Operating under the assumptions that human beings, by nature, are cooperative and not competitive, and that there are spiritual sources of power that can unleash the latent capacities of individuals towards contributing to the advancement of civilization, the model of contest for social structures is ineffective. Instead, what are other models of social organization that are just, sustainable, and empower humanity to take charge of its destiny?
We, again, arrive at the analogy of the human body. Human society is a single body – composed of diverse yet organically unified cells, dynamic in its function, and in which the well-being of every part is inextricably linked to the well-being of the whole (and likewise, the well-being of each part can only be had through seeking the well-being of the whole). How does the human body exhibit power? Movement is achieved when the muscles exert force onto the skeletal structure, while in harmony with a relaxed counter-muscle, and in concert with the directives of the nervous system. There are multiple entities, all working together and for the same goal, that allows power to manifest – it cannot be accomplished without the cooperation of all parts, and surely not if some parts are in competition with others. Organic bodies are characterized by having properties that only emerge on the level of the whole, that do not exist at the level of any parts.
With this understanding, power is an expression of unity – an emergent property of our organic social body that is manifest when the relationship between individuals and institutions is marked by harmony, cooperation, integration, and interdependence. Power ultimately resides in the individual members of the social body (muscles), but the capacity to release this power rests with the institutions of society (nervous system) – the creative powers of humanity will never manifest to their fullest without a true harmony, trust, and common vision between these two. Social structures, as trustees of collective well-being, must learn to guide, coordinate, and tap into the capacities and powers of all people in pursuit of collective goals. And individuals must align their initiatives with this guidance and vision. Only then will we have the makings of a healthy social neuromuscular junction.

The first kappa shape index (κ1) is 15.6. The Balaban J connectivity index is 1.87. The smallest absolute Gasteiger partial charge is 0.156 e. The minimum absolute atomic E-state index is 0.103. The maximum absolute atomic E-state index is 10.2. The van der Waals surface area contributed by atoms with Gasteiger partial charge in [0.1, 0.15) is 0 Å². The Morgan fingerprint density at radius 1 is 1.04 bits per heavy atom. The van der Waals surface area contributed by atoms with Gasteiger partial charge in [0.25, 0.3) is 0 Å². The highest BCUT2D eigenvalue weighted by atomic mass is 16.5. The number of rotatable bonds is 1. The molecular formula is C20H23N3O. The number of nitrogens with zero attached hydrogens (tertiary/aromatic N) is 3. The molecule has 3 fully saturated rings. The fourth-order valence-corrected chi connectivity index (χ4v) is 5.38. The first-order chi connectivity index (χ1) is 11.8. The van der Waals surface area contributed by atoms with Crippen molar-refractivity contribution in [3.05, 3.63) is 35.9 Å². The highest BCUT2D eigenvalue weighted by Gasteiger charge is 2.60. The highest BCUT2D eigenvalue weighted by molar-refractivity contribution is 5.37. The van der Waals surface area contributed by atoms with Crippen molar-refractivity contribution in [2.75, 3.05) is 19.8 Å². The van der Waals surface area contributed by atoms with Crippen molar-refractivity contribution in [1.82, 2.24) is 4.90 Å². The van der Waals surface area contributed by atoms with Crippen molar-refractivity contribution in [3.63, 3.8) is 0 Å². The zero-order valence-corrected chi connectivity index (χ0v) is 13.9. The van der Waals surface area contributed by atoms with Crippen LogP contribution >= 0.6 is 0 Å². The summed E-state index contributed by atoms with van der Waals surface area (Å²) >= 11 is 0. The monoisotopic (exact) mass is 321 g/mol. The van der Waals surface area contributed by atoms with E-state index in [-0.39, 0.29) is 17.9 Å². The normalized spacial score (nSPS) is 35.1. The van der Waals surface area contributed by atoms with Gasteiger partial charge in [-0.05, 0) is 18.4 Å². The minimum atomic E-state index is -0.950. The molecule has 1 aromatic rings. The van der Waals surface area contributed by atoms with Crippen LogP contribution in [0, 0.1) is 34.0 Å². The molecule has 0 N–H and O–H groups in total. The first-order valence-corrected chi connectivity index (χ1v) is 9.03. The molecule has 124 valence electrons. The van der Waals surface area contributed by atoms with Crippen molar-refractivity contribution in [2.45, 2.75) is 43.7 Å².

2 replies on “Neuromuscular Power”
One notion that is beautiful in this post is that each cell in the body has its function. And I imagine that the cells feel at home in their own function. I think that this model of society will allow people to feel safer doing what they were born to do as a contribution to the whole body of life. Just like the liver cells (i imagine) don’t feel jealous of the heart cells and the heart cells don’t feel superior to the liver cells, the members of a society that has fully embraced this world view would feel comfortable doing what comes naturally to them without feeling like there is more dignity or value in doing anything other than what they are doing.
Jake, thank you so much for these thoughts! Your words capture this, indeed, beautiful aspect of universal participation – that it springs naturally from humanity’s oneness and is an expression of the nobility of all.